Ann said, bluntly, that she found the book very dated. I suppose I agreed in a sense. It was to me about a strange distant world. There’s a grandmother figure with traditional values, and as someone said, to general agreement, the others are rebelling against her – but it’s a pretty ‘middle-class’ rebellion. The father is retired, an ineffectual intellectual, but who also owns what they call a ranch. If it is a ranch it’s presumably run and managed by someone else – but perhaps they just mean a ranch house. A couple (from over the border) are living in a gatehouse and function as servants. The main family seemed more English than American. The wife is dead, and he seems to be drifting, and likes an occasional drink. None of them relate to the people in their town, and are like English gentry in this way. Doug said he found all the characters very strange. Someone said one of the main characters is ‘nuts’ – but others pointed out that all the other characters know this person is nuts.
Doug said the writing was brilliant, but he didn’t like it. One member of the group didn’t finish it, but said they had wanted to, just didn’t have the time. Everyone agreed that this meant missing the best bit.
The book is in three sections, divided between the voices of identical twins Cassandra and Judith. It was agreed that Judith, who comes in late, has ‘a real voice’, a different more factual voice, and gets on with the story. Whereas Cassandra is self-involved, living in her own head.
There are two outsiders, both doctors, and both, in their own ways, more part of the ‘real world’, the world outside the family.
Significant things happen, but early on I didn’t know they were happening. I don’t know much about weddings. I got it that the bride had a white wedding dress, but (spoiler alert) I didn‘t know that other female guests weren’t supposed to wear white, and couldn’t see what the fuss was about. Another important event seems to be that a glass gets broken – I still don’t know what all that’s about. Perhaps they had a set of two dozen and with one broken they’ll have to throw them all away.
I imagine this book was well known at the time, and it’s useful to know the context. Dorothy Baker was well known, and could be said to be part of the Hollywood elite. She was married to a well-known poet. In 1938 she published Young Man with a Horn (about Bix Beiderbecke, a (real-life) jazz trumpeter, and one of the first famous early white jazz musicians.)  This was made into a film starring Kirk Douglas. In 1942 she published a book Trio, that proved too scandalous for the times, and a play based on it, produced by her and her husband, was quickly shut down because of protests. It is in this light, perhaps, that the subtlety of the present book should be viewed. The author was clearly a modern woman, had lived, and knew about the modern world but wrote the book in the early sixties, before the 60s really got started, and perhaps did not want to (again) create too much of a fuss. She died fairly young in 1968.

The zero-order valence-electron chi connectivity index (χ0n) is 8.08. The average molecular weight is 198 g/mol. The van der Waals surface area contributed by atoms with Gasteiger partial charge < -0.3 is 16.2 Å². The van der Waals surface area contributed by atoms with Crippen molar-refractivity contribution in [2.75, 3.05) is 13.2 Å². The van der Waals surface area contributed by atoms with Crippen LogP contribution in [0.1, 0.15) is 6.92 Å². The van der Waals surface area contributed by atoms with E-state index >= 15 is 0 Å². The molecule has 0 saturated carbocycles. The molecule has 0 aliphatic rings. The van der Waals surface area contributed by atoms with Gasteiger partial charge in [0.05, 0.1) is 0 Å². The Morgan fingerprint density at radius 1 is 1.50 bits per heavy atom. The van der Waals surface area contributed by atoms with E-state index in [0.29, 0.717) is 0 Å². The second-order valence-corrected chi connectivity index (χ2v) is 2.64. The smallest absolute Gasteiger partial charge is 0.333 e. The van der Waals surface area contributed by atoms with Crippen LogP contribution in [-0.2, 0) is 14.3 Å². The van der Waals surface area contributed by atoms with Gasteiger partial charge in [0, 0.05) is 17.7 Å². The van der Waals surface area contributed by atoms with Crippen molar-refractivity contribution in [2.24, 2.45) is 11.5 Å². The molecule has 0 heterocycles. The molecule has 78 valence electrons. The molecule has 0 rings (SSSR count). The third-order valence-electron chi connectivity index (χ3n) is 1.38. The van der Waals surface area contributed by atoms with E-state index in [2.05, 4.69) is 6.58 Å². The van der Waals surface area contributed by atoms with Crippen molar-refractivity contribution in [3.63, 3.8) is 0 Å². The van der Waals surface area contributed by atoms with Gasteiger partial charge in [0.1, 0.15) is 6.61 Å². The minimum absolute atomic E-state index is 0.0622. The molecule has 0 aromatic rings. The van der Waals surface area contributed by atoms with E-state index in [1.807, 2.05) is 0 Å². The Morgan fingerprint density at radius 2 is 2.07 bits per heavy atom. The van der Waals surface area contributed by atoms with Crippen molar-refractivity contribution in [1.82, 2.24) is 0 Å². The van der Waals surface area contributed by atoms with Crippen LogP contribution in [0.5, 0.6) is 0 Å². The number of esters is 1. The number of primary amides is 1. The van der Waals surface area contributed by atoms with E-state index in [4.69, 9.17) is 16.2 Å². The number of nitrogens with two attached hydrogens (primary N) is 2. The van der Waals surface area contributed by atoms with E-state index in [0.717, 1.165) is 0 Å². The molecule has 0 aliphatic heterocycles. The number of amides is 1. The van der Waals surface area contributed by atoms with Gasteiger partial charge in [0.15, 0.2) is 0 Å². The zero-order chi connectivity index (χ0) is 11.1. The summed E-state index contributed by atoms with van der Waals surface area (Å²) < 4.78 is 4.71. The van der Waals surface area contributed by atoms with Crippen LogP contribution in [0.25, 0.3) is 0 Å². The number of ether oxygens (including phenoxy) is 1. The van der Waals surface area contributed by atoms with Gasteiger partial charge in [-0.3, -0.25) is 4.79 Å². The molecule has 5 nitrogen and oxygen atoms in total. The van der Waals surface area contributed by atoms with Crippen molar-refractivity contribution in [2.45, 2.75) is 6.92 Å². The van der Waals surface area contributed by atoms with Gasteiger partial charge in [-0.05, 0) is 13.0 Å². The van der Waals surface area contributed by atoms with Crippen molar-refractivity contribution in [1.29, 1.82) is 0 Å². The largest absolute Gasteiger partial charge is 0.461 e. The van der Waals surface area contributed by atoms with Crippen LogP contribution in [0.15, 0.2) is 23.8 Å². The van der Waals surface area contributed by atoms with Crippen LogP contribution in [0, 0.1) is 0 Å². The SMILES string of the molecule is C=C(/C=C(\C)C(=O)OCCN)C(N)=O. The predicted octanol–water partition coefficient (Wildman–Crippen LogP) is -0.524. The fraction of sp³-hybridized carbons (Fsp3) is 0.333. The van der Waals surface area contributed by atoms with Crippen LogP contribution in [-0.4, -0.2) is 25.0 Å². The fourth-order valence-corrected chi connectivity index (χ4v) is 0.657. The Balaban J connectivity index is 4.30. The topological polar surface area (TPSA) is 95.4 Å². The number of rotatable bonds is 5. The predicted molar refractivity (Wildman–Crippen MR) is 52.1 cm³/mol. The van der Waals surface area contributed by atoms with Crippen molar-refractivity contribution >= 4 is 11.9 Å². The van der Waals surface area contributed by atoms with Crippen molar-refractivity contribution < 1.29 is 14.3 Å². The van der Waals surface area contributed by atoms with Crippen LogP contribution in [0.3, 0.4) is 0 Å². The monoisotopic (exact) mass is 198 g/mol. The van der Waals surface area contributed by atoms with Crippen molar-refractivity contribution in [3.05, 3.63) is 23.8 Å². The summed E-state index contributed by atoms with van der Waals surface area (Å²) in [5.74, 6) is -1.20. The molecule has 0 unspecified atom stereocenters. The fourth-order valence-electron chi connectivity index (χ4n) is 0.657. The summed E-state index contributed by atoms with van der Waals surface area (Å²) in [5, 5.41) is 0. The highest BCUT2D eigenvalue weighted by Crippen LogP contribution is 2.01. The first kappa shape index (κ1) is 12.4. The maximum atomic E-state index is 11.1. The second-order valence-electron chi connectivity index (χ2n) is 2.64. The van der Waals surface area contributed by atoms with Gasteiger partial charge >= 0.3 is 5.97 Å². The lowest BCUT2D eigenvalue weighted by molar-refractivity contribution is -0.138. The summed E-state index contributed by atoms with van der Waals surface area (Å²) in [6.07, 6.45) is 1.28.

There was some agreement that the book was interesting, but not all that enjoyable. I said I thought the women in the group might have got more out of it, understood the mores better, but they didn’t seem to feel strongly about this.
The group in general liked the book in the end. I must admit I read the first half or so with some enjoyment, it did feel modern (considering the author was born in 1907) and interesting, but I started to wonder if anything much was ever going to happen. Plenty does happen; I just wasn’t alert to the clues.
If you’ve read this account I don’t know whether you might, or might not want to read the book. It is about women’s lives. The two women are very different. These women could exist today, though, as someone said, the characters reactions, and their society in general, would have been very different.
One member, Jenny, said she thought it was clear from very early on what was going to happen – quite the opposite of my own reaction. This certainly isn’t a gentle book in the end. When the new husband comes in towards the end there are some very dramatic and peculiar goings on...
END OF JOHN'S REPORT.